The Ethics of Hacking
Movies and television have convinced the average person that a hacker is a malicious individual whose nefarious motivation can generally be boiled down to personal financial profit. While these kinds of cybercriminals certainly exist, they aren't the only ones out there. In fact, there is an entire section of the hacking population who want nothing more than to make sure these malicious individuals don't get what they're after.
These good guys are called white hats or ethical hackers, and they play a vital role in modern cybersecurity. That said, these people walk a very fine line between legal and illegal, righteous and otherwise. One false move could easily result in a tarnished reputation or even jail time, which are horrendous outcomes for someone who's just trying to make the Internet a safer place. So what are the ethics of hacking?
"The computer expert must have permission from the system's owner to access a network."
What is considered ethical hacking?
To begin, it's important to demonstrate the distinction between ethical and immoral hacking. There is a lot of controversy here as to what specific actions can be considered proper, but the overall consensus is that the computer expert must have permission from the system's owner in order to actually access a network or machine, according to TechTarget contributor Margaret Rouse.
Although a yes or no is pretty cut and dry in terms of permission, the situation starts to get a little tricky when muddling through the concept of ownership in a digital world. Years ago, when you bought something like a tractor, you owned it completely. If you wanted to make modifications to your machine or improve it in some mechanical way, you had every right to do so. However, it would appear that manufacturers no longer want this to be the case.
John Deere announced recently that farmers using their tractors only had "an implied license for the life of the vehicle to operate the vehicle" rather than outright owning the machine. According to Wired contributor Kyle Wiens, John Deere is attempting to protect the software that it installs on its tractors, which means that it is very against any sort of hacking or modification. Whether or not this holds up remains to be seen, but this is a perfect example of how complicated ownership can be today.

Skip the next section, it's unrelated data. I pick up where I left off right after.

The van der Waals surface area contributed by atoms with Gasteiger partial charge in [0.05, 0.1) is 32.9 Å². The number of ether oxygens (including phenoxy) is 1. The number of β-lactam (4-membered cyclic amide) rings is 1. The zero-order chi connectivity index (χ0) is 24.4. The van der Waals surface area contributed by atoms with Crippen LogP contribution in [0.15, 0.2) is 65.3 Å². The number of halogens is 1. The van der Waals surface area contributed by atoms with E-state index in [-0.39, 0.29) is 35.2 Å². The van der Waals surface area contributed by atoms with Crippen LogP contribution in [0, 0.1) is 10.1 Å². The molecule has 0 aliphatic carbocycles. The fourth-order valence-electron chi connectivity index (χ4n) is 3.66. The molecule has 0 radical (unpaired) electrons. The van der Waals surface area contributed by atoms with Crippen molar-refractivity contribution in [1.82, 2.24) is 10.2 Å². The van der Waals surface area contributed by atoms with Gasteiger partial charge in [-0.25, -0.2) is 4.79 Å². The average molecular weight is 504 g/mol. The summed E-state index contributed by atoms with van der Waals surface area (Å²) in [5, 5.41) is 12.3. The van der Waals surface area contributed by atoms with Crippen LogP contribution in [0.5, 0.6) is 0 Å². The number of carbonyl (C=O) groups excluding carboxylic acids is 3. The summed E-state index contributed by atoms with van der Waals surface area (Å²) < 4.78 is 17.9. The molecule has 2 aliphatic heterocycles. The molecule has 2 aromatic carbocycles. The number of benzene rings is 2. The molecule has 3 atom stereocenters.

This is why it's so important for ethical hackers to fully investigate the company they're being contacted by as well as the rights of users on that organization's network. A business undoubtedly owns the computer an employee uses on a daily basis, but do they own the user's Facebook data if he accessed this site with the company's machine? What about photos stored directly on the computer? It's a tricky situation that demands intense study as well as the need to simply go with your gut.
Moral ≠ legal
Another mistake people often make when thinking of this kind of hacking is that a moral action is automatically ethical or legal. This simply is not the case, with perhaps the best example of this being the recent events surrounding Justin Shafer. Shafer is a computer expert from Texas, and he has a reputation for sniffing out vulnerabilities hidden within dental data management software. When he previously found such a weakness, he contacted the proper authorities to ensure patient information was as safe as possible.
However, Shafer got himself into some trouble with the FBI recently concerning his actions surrounding a File Transfer Protocol server that was owned by Patterson Dental. This company, which helps doctors manage dental data through a platform called Eaglesoft, had somehow allowed for patient information to be accessed via an unsecured public server, according to The Daily Dot.
Shafer discovered this vulnerability when he was poking around Patterson Dental's database credential security system, and immediately attempted to inform the company about the potential threat. In doing so, Patterson Dental and the FBI are alleging that Shafer violated the Computer Fraud and Abuse Act. Basically, both parties believe Shafer had "exceeded authorized access," which means he wasn't given permission to access the server in the way that he did.
Although he hasn't yet been charged or convicted of anything, this incident shows that a moral act isn't necessarily an ethical or legal one. Shafer wasn't trying to steal information or teach others how to access the server in the way that he did, he was simply trying to ensure that the 22,000 dental patients involved in this debacle didn't have their private information stolen.
That said, it isn't really Shafer's job to do this. Patterson Dental owns that server, and they had every right to be angry that an outside person accessed it without their permission. Hopefully, this will be a wake-up call to the company to ensure that patient data is secure, but the point is that a hacker could be doing something morally right while still breaking the law. It's a fine line, and the complexity of this matter is one of the reasons why ethical hackers make so much money.